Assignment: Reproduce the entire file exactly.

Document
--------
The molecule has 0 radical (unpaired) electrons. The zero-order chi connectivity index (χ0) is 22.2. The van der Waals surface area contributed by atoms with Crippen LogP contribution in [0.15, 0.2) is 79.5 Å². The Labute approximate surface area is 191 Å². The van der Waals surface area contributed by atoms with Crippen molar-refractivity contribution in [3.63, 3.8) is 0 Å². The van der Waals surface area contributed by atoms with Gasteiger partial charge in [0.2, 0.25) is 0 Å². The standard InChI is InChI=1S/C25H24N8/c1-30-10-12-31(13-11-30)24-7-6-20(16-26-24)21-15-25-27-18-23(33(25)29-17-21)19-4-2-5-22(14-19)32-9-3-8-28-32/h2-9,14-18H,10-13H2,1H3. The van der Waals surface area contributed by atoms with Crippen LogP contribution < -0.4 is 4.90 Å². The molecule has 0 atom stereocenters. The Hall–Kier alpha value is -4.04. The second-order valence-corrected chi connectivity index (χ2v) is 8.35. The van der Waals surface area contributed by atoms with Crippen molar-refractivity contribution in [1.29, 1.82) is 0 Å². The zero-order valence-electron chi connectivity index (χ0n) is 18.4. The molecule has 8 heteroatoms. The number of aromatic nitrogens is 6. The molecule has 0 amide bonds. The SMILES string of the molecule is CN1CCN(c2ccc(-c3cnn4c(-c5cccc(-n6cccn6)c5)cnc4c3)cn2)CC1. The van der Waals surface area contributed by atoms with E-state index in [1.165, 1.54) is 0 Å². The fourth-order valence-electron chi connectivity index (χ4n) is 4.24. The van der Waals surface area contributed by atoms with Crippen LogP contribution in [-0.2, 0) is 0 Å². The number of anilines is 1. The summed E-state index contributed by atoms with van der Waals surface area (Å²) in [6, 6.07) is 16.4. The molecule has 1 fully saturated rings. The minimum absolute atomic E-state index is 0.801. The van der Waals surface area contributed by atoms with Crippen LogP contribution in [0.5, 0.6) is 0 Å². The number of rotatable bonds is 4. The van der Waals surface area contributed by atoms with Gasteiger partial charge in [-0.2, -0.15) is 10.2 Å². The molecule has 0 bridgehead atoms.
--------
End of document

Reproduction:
The molecule has 0 radical (unpaired) electrons. The zero-order chi connectivity index (χ0) is 22.2. The van der Waals surface area contributed by atoms with Crippen LogP contribution in [0.15, 0.2) is 79.5 Å². The Labute approximate surface area is 191 Å². The van der Waals surface area contributed by atoms with Crippen molar-refractivity contribution in [3.63, 3.8) is 0 Å². The van der Waals surface area contributed by atoms with Gasteiger partial charge in [0.2, 0.25) is 0 Å². The standard InChI is InChI=1S/C25H24N8/c1-30-10-12-31(13-11-30)24-7-6-20(16-26-24)21-15-25-27-18-23(33(25)29-17-21)19-4-2-5-22(14-19)32-9-3-8-28-32/h2-9,14-18H,10-13H2,1H3. The van der Waals surface area contributed by atoms with Crippen LogP contribution < -0.4 is 4.90 Å². The molecule has 0 atom stereocenters. The Hall–Kier alpha value is -4.04. The second-order valence-corrected chi connectivity index (χ2v) is 8.35. The van der Waals surface area contributed by atoms with Crippen molar-refractivity contribution in [1.29, 1.82) is 0 Å². The zero-order valence-electron chi connectivity index (χ0n) is 18.4. The molecule has 8 heteroatoms. The number of aromatic nitrogens is 6. The molecule has 0 amide bonds. The SMILES string of the molecule is CN1CCN(c2ccc(-c3cnn4c(-c5cccc(-n6cccn6)c5)cnc4c3)cn2)CC1. The van der Waals surface area contributed by atoms with E-state index in [1.165, 1.54) is 0 Å². The fourth-order valence-electron chi connectivity index (χ4n) is 4.24. The van der Waals surface area contributed by atoms with Crippen LogP contribution in [-0.2, 0) is 0 Å². The number of anilines is 1. The summed E-state index contributed by atoms with van der Waals surface area (Å²) in [6, 6.07) is 16.4. The molecule has 1 fully saturated rings. The minimum absolute atomic E-state index is 0.801. The van der Waals surface area contributed by atoms with Crippen LogP contribution in [0.5, 0.6) is 0 Å². The number of rotatable bonds is 4. The van der Waals surface area contributed by atoms with Gasteiger partial charge in [-0.2, -0.15) is 10.2 Å². The molecule has 0 bridgehead atoms.